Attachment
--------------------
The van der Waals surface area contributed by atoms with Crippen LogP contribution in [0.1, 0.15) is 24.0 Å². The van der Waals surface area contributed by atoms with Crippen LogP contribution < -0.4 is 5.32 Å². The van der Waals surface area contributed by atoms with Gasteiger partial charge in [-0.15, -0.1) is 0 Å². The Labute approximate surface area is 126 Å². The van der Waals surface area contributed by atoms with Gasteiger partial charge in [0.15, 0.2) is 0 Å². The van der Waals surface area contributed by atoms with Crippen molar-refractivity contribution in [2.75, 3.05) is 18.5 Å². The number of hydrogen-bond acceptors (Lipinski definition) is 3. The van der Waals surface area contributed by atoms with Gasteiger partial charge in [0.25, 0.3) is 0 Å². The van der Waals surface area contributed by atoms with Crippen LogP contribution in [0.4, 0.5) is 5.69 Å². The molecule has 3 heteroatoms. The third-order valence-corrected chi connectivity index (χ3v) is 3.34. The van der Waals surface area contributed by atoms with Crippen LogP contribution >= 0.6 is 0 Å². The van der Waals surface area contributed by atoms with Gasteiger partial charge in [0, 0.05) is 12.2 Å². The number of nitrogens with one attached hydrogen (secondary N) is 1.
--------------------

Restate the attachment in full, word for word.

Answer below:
The van der Waals surface area contributed by atoms with Crippen LogP contribution in [0.1, 0.15) is 24.0 Å². The van der Waals surface area contributed by atoms with Crippen LogP contribution < -0.4 is 5.32 Å². The van der Waals surface area contributed by atoms with Gasteiger partial charge in [-0.15, -0.1) is 0 Å². The Labute approximate surface area is 126 Å². The van der Waals surface area contributed by atoms with Gasteiger partial charge in [0.15, 0.2) is 0 Å². The van der Waals surface area contributed by atoms with Crippen molar-refractivity contribution in [2.75, 3.05) is 18.5 Å². The number of hydrogen-bond acceptors (Lipinski definition) is 3. The van der Waals surface area contributed by atoms with Gasteiger partial charge in [0.25, 0.3) is 0 Å². The van der Waals surface area contributed by atoms with Crippen LogP contribution in [0.4, 0.5) is 5.69 Å². The molecule has 3 heteroatoms. The third-order valence-corrected chi connectivity index (χ3v) is 3.34. The van der Waals surface area contributed by atoms with Crippen LogP contribution >= 0.6 is 0 Å². The van der Waals surface area contributed by atoms with Gasteiger partial charge in [0, 0.05) is 12.2 Å². The number of nitrogens with one attached hydrogen (secondary N) is 1.